During disease progression to AIDS, HIV-1 infected individuals become increasingly immunosuppressed and susceptible to opportunistic infections. It has also been demonstrated that multiple subsets of dendritic cells (DC), including DC-SIGN(+) cells, become significantly depleted in the blood and lymphoid tissues of AIDS patients, which may contribute to the failure in initiating effective host immune responses. The mechanism for DC depletion, however, is unclear. It is also known that vast quantities of viral envelope protein gp120 are shed from maturing HIV-1 virions and form circulating immune complexes in the serum of HIV-1-infected individuals, but the pathological role of gp120 in HIV-1 pathogenesis remains elusive. Here we describe a previously unrecognized mechanism of DC death in chronic HIV-1 infection, in which ligation of DC-SIGN by gp120 sensitizes DC to undergo accelerated apoptosis in response to a variety of activation stimuli. The cultured monocyte-derived DC and also freshly-isolated DC-SIGN(+) blood DC that were exposed to either cross-linked recombinant gp120 or immune-complex gp120 in HIV(+) serum underwent considerable apoptosis after CD40 ligation or exposure to bacterial lipopolysaccharide (LPS) or pro-inflammatory cytokines such as TNFα and IL-1β. Furthermore, circulating DC-SIGN(+) DC that were isolated directly from HIV-1(+) individuals had actually been pre-sensitized by serum gp120 for activation-induced exorbitant apoptosis. In all cases the DC apoptosis was substantially inhibited by DC-SIGN blockade. Finally, we showed that accelerated DC apoptosis was a direct consequence of excessive activation of the pro-apoptotic molecule ASK-1 and transfection of siRNA against ASK-1 significantly prevented the activation-induced excessive DC death. Our study discloses a previously unknown mechanism of immune modulation by envelope protein gp120, provides new insights into HIV immunopathogenesis, and suggests potential therapeutic approaches to prevent DC depletion in chronic HIV infection.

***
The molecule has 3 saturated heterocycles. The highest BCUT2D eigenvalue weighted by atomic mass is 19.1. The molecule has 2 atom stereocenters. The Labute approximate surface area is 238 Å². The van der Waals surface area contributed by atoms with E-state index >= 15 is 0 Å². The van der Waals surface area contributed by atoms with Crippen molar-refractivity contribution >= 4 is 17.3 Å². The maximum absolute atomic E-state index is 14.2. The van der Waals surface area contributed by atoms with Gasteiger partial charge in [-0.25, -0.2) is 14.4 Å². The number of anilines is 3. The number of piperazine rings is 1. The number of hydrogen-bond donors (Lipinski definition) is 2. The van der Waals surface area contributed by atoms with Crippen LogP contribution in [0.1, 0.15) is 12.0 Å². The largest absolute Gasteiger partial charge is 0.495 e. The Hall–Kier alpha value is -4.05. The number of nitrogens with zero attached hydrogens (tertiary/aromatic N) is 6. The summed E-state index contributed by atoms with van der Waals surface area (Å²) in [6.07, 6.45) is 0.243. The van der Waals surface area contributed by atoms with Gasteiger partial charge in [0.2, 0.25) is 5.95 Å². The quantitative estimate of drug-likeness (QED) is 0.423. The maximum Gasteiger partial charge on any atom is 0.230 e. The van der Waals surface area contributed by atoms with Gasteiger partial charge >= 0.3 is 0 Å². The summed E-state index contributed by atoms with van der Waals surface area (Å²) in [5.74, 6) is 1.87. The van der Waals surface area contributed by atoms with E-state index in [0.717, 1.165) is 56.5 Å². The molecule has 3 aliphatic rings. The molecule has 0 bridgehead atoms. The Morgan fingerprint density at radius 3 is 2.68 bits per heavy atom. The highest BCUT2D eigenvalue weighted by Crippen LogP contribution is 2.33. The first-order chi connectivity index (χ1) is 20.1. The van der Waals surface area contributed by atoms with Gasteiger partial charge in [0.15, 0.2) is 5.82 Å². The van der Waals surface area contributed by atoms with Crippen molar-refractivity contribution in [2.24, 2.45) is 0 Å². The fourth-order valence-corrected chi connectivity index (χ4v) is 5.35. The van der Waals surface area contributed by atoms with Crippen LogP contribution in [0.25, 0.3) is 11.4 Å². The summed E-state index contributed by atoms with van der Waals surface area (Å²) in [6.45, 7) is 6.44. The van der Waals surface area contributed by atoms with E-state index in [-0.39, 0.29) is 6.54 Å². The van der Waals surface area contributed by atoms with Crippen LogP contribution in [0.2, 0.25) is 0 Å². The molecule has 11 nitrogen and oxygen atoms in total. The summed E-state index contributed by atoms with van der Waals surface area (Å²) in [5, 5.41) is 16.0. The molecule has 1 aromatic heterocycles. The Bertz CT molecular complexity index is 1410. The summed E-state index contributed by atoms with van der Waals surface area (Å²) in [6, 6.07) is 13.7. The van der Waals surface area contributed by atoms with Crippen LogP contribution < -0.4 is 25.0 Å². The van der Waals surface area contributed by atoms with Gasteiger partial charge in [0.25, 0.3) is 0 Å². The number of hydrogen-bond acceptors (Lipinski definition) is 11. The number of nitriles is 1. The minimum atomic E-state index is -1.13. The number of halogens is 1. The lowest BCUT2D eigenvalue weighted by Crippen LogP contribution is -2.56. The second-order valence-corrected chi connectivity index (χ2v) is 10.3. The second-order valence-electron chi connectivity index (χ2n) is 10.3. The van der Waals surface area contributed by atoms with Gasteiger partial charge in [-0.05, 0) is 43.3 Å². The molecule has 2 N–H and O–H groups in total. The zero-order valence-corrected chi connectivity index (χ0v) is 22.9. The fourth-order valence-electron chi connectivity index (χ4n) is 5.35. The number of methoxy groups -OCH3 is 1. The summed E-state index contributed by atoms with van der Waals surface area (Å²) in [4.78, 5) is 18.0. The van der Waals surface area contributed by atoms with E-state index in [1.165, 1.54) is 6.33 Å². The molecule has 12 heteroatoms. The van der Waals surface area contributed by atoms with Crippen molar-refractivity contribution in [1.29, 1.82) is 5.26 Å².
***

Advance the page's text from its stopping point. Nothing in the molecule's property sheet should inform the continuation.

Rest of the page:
Author Summary